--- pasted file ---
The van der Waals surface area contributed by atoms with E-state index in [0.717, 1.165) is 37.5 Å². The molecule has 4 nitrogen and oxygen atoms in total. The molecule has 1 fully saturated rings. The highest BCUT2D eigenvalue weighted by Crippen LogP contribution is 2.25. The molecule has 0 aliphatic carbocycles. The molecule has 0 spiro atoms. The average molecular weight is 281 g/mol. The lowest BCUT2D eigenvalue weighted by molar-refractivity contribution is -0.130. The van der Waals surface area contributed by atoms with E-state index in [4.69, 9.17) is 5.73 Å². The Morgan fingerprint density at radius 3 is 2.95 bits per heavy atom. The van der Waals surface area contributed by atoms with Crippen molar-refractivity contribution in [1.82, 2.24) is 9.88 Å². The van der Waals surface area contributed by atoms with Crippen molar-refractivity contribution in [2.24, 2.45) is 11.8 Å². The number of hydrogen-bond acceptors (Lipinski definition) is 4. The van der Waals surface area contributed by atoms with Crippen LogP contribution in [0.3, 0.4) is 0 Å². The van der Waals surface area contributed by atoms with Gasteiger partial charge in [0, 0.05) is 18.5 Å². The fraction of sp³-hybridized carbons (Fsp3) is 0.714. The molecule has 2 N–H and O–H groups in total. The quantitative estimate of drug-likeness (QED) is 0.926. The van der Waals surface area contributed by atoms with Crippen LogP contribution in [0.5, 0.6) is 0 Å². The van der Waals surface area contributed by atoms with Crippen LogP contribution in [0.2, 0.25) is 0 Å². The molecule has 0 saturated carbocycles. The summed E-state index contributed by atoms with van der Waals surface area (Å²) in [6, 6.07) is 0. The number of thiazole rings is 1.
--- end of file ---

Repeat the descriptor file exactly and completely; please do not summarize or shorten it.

The van der Waals surface area contributed by atoms with E-state index in [0.717, 1.165) is 37.5 Å². The molecule has 4 nitrogen and oxygen atoms in total. The molecule has 1 fully saturated rings. The highest BCUT2D eigenvalue weighted by Crippen LogP contribution is 2.25. The molecule has 0 aliphatic carbocycles. The molecule has 0 spiro atoms. The average molecular weight is 281 g/mol. The lowest BCUT2D eigenvalue weighted by molar-refractivity contribution is -0.130. The van der Waals surface area contributed by atoms with E-state index in [4.69, 9.17) is 5.73 Å². The Morgan fingerprint density at radius 3 is 2.95 bits per heavy atom. The van der Waals surface area contributed by atoms with Crippen molar-refractivity contribution in [1.82, 2.24) is 9.88 Å². The van der Waals surface area contributed by atoms with Crippen molar-refractivity contribution in [2.24, 2.45) is 11.8 Å². The number of hydrogen-bond acceptors (Lipinski definition) is 4. The van der Waals surface area contributed by atoms with Crippen LogP contribution in [0.3, 0.4) is 0 Å². The van der Waals surface area contributed by atoms with Gasteiger partial charge in [0, 0.05) is 18.5 Å². The fraction of sp³-hybridized carbons (Fsp3) is 0.714. The molecule has 2 N–H and O–H groups in total. The quantitative estimate of drug-likeness (QED) is 0.926. The van der Waals surface area contributed by atoms with Crippen LogP contribution in [0.5, 0.6) is 0 Å². The van der Waals surface area contributed by atoms with Crippen LogP contribution in [0.2, 0.25) is 0 Å². The molecule has 0 saturated carbocycles. The summed E-state index contributed by atoms with van der Waals surface area (Å²) in [6, 6.07) is 0. The number of thiazole rings is 1.